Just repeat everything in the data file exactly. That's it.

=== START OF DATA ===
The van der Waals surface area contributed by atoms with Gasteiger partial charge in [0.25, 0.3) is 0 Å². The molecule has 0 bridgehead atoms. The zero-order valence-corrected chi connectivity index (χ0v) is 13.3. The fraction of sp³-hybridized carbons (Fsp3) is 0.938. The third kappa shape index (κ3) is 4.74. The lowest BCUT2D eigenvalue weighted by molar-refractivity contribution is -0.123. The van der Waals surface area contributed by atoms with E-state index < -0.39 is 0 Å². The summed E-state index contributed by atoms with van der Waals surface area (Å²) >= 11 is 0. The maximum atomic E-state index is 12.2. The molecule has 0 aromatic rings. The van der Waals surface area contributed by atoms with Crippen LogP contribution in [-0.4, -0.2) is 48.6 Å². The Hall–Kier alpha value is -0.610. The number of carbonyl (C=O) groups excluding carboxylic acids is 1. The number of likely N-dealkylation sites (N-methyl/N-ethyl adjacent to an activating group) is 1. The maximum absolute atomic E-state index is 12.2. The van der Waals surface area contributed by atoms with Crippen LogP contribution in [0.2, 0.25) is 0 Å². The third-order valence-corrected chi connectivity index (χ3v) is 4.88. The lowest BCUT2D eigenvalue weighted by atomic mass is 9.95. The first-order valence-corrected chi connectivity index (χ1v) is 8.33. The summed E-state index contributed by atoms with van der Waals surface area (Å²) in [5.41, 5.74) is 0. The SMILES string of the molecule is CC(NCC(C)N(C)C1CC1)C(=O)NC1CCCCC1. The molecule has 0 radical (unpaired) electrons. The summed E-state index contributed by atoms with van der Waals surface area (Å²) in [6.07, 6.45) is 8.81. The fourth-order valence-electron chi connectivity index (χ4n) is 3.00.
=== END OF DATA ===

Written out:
The van der Waals surface area contributed by atoms with Gasteiger partial charge in [0.25, 0.3) is 0 Å². The molecule has 0 bridgehead atoms. The zero-order valence-corrected chi connectivity index (χ0v) is 13.3. The fraction of sp³-hybridized carbons (Fsp3) is 0.938. The third kappa shape index (κ3) is 4.74. The lowest BCUT2D eigenvalue weighted by molar-refractivity contribution is -0.123. The van der Waals surface area contributed by atoms with E-state index < -0.39 is 0 Å². The summed E-state index contributed by atoms with van der Waals surface area (Å²) >= 11 is 0. The maximum atomic E-state index is 12.2. The molecule has 0 aromatic rings. The van der Waals surface area contributed by atoms with Crippen LogP contribution in [-0.4, -0.2) is 48.6 Å². The Hall–Kier alpha value is -0.610. The number of carbonyl (C=O) groups excluding carboxylic acids is 1. The number of likely N-dealkylation sites (N-methyl/N-ethyl adjacent to an activating group) is 1. The maximum absolute atomic E-state index is 12.2. The van der Waals surface area contributed by atoms with Crippen LogP contribution in [0.2, 0.25) is 0 Å². The third-order valence-corrected chi connectivity index (χ3v) is 4.88. The lowest BCUT2D eigenvalue weighted by atomic mass is 9.95. The first-order valence-corrected chi connectivity index (χ1v) is 8.33. The summed E-state index contributed by atoms with van der Waals surface area (Å²) in [5.41, 5.74) is 0. The SMILES string of the molecule is CC(NCC(C)N(C)C1CC1)C(=O)NC1CCCCC1. The molecule has 0 radical (unpaired) electrons. The summed E-state index contributed by atoms with van der Waals surface area (Å²) in [6.07, 6.45) is 8.81. The fourth-order valence-electron chi connectivity index (χ4n) is 3.00.